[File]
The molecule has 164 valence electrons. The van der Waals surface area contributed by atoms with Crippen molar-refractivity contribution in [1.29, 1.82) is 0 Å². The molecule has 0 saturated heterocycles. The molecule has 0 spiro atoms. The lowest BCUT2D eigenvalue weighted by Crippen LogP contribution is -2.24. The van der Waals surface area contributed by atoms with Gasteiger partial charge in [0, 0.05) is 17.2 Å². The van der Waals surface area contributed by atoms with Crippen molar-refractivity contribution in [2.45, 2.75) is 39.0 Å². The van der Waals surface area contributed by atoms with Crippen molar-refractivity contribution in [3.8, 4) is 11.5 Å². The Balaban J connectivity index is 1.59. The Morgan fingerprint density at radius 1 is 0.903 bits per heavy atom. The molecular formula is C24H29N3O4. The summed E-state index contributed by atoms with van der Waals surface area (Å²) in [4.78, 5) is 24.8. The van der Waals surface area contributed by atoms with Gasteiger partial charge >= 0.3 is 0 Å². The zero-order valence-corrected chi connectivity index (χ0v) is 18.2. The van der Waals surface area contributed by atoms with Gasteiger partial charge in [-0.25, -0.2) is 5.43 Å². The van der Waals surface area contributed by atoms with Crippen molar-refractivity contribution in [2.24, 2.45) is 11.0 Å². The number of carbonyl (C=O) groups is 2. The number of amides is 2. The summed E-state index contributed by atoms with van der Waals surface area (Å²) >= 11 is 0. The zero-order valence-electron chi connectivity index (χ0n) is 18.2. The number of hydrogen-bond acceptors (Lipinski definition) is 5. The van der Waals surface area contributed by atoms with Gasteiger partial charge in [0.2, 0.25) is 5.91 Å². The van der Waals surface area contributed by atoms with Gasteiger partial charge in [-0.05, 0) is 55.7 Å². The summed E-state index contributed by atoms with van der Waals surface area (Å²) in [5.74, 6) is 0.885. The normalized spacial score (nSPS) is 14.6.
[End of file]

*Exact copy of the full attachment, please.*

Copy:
The molecule has 164 valence electrons. The van der Waals surface area contributed by atoms with Crippen molar-refractivity contribution in [1.29, 1.82) is 0 Å². The molecule has 0 saturated heterocycles. The molecule has 0 spiro atoms. The lowest BCUT2D eigenvalue weighted by Crippen LogP contribution is -2.24. The van der Waals surface area contributed by atoms with Gasteiger partial charge in [0, 0.05) is 17.2 Å². The van der Waals surface area contributed by atoms with Crippen molar-refractivity contribution in [2.45, 2.75) is 39.0 Å². The van der Waals surface area contributed by atoms with Crippen molar-refractivity contribution in [3.8, 4) is 11.5 Å². The Balaban J connectivity index is 1.59. The Morgan fingerprint density at radius 1 is 0.903 bits per heavy atom. The molecular formula is C24H29N3O4. The summed E-state index contributed by atoms with van der Waals surface area (Å²) in [4.78, 5) is 24.8. The van der Waals surface area contributed by atoms with Gasteiger partial charge >= 0.3 is 0 Å². The zero-order valence-corrected chi connectivity index (χ0v) is 18.2. The van der Waals surface area contributed by atoms with Gasteiger partial charge in [-0.25, -0.2) is 5.43 Å². The van der Waals surface area contributed by atoms with Crippen molar-refractivity contribution in [2.24, 2.45) is 11.0 Å². The number of carbonyl (C=O) groups is 2. The number of amides is 2. The summed E-state index contributed by atoms with van der Waals surface area (Å²) >= 11 is 0. The zero-order valence-electron chi connectivity index (χ0n) is 18.2. The number of hydrogen-bond acceptors (Lipinski definition) is 5. The van der Waals surface area contributed by atoms with Gasteiger partial charge in [0.2, 0.25) is 5.91 Å². The van der Waals surface area contributed by atoms with Gasteiger partial charge in [-0.05, 0) is 55.7 Å². The summed E-state index contributed by atoms with van der Waals surface area (Å²) in [5.74, 6) is 0.885. The normalized spacial score (nSPS) is 14.6.